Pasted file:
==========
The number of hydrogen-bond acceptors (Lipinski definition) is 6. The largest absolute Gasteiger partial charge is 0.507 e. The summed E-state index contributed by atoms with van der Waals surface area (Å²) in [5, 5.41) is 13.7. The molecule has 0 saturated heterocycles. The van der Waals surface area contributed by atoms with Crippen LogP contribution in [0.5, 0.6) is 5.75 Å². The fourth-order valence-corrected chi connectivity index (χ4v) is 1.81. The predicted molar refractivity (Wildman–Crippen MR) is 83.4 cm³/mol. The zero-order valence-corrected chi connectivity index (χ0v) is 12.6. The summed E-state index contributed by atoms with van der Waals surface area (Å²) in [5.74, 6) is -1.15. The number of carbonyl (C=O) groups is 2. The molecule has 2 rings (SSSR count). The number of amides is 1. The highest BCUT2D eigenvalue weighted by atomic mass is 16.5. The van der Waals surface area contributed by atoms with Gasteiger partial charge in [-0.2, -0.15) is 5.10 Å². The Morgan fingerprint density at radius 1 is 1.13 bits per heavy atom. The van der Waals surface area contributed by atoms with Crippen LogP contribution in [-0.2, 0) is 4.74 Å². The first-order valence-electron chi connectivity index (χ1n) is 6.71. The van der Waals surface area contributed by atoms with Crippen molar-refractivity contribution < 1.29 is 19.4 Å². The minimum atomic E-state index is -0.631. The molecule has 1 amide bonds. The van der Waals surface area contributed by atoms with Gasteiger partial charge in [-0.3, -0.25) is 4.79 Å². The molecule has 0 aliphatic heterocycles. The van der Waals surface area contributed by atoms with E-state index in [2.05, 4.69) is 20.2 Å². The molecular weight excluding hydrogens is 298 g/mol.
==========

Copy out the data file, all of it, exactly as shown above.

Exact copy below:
The number of hydrogen-bond acceptors (Lipinski definition) is 6. The largest absolute Gasteiger partial charge is 0.507 e. The summed E-state index contributed by atoms with van der Waals surface area (Å²) in [5, 5.41) is 13.7. The molecule has 0 saturated heterocycles. The van der Waals surface area contributed by atoms with Crippen LogP contribution in [0.5, 0.6) is 5.75 Å². The fourth-order valence-corrected chi connectivity index (χ4v) is 1.81. The predicted molar refractivity (Wildman–Crippen MR) is 83.4 cm³/mol. The zero-order valence-corrected chi connectivity index (χ0v) is 12.6. The summed E-state index contributed by atoms with van der Waals surface area (Å²) in [5.74, 6) is -1.15. The number of carbonyl (C=O) groups is 2. The molecule has 2 rings (SSSR count). The number of amides is 1. The highest BCUT2D eigenvalue weighted by atomic mass is 16.5. The van der Waals surface area contributed by atoms with Gasteiger partial charge in [-0.2, -0.15) is 5.10 Å². The Morgan fingerprint density at radius 1 is 1.13 bits per heavy atom. The van der Waals surface area contributed by atoms with Crippen LogP contribution in [-0.2, 0) is 4.74 Å². The first-order valence-electron chi connectivity index (χ1n) is 6.71. The van der Waals surface area contributed by atoms with Crippen molar-refractivity contribution < 1.29 is 19.4 Å². The minimum atomic E-state index is -0.631. The molecule has 1 amide bonds. The van der Waals surface area contributed by atoms with Gasteiger partial charge in [-0.3, -0.25) is 4.79 Å². The molecule has 0 aliphatic heterocycles. The van der Waals surface area contributed by atoms with E-state index in [2.05, 4.69) is 20.2 Å². The molecular weight excluding hydrogens is 298 g/mol.